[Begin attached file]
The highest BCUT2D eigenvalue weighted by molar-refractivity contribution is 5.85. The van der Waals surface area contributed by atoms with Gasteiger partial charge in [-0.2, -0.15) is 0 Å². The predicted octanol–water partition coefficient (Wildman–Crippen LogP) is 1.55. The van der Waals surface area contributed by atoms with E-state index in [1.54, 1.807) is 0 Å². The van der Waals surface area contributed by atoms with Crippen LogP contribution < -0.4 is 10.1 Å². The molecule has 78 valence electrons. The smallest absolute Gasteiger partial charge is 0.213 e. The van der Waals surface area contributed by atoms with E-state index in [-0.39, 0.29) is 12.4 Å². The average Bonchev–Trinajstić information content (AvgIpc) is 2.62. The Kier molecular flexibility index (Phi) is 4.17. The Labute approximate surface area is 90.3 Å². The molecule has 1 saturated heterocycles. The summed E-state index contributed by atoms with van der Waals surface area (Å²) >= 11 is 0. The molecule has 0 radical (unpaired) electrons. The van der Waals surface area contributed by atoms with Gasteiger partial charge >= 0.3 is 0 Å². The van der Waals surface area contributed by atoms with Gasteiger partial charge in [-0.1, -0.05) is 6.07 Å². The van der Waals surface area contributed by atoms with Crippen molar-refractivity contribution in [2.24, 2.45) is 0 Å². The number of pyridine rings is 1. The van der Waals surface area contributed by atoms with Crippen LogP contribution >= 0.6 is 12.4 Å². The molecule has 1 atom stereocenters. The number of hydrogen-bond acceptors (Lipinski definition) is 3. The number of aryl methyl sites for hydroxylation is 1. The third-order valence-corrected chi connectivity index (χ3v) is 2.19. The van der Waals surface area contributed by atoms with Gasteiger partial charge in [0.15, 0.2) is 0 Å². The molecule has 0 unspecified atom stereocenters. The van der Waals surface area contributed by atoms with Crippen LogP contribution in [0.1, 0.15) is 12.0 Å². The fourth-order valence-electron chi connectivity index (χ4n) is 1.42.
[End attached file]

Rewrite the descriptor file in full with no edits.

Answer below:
The highest BCUT2D eigenvalue weighted by molar-refractivity contribution is 5.85. The van der Waals surface area contributed by atoms with Gasteiger partial charge in [-0.2, -0.15) is 0 Å². The predicted octanol–water partition coefficient (Wildman–Crippen LogP) is 1.55. The van der Waals surface area contributed by atoms with E-state index in [1.54, 1.807) is 0 Å². The van der Waals surface area contributed by atoms with Crippen LogP contribution < -0.4 is 10.1 Å². The molecule has 78 valence electrons. The smallest absolute Gasteiger partial charge is 0.213 e. The van der Waals surface area contributed by atoms with E-state index in [-0.39, 0.29) is 12.4 Å². The average Bonchev–Trinajstić information content (AvgIpc) is 2.62. The Kier molecular flexibility index (Phi) is 4.17. The Labute approximate surface area is 90.3 Å². The molecule has 1 saturated heterocycles. The summed E-state index contributed by atoms with van der Waals surface area (Å²) >= 11 is 0. The molecule has 0 radical (unpaired) electrons. The van der Waals surface area contributed by atoms with Gasteiger partial charge >= 0.3 is 0 Å². The van der Waals surface area contributed by atoms with Gasteiger partial charge in [-0.1, -0.05) is 6.07 Å². The van der Waals surface area contributed by atoms with Crippen molar-refractivity contribution in [2.24, 2.45) is 0 Å². The number of pyridine rings is 1. The van der Waals surface area contributed by atoms with Crippen LogP contribution >= 0.6 is 12.4 Å². The molecule has 1 atom stereocenters. The number of hydrogen-bond acceptors (Lipinski definition) is 3. The number of aryl methyl sites for hydroxylation is 1. The third-order valence-corrected chi connectivity index (χ3v) is 2.19. The van der Waals surface area contributed by atoms with Gasteiger partial charge in [0.15, 0.2) is 0 Å². The molecule has 0 unspecified atom stereocenters. The van der Waals surface area contributed by atoms with Crippen LogP contribution in [0.1, 0.15) is 12.0 Å². The fourth-order valence-electron chi connectivity index (χ4n) is 1.42.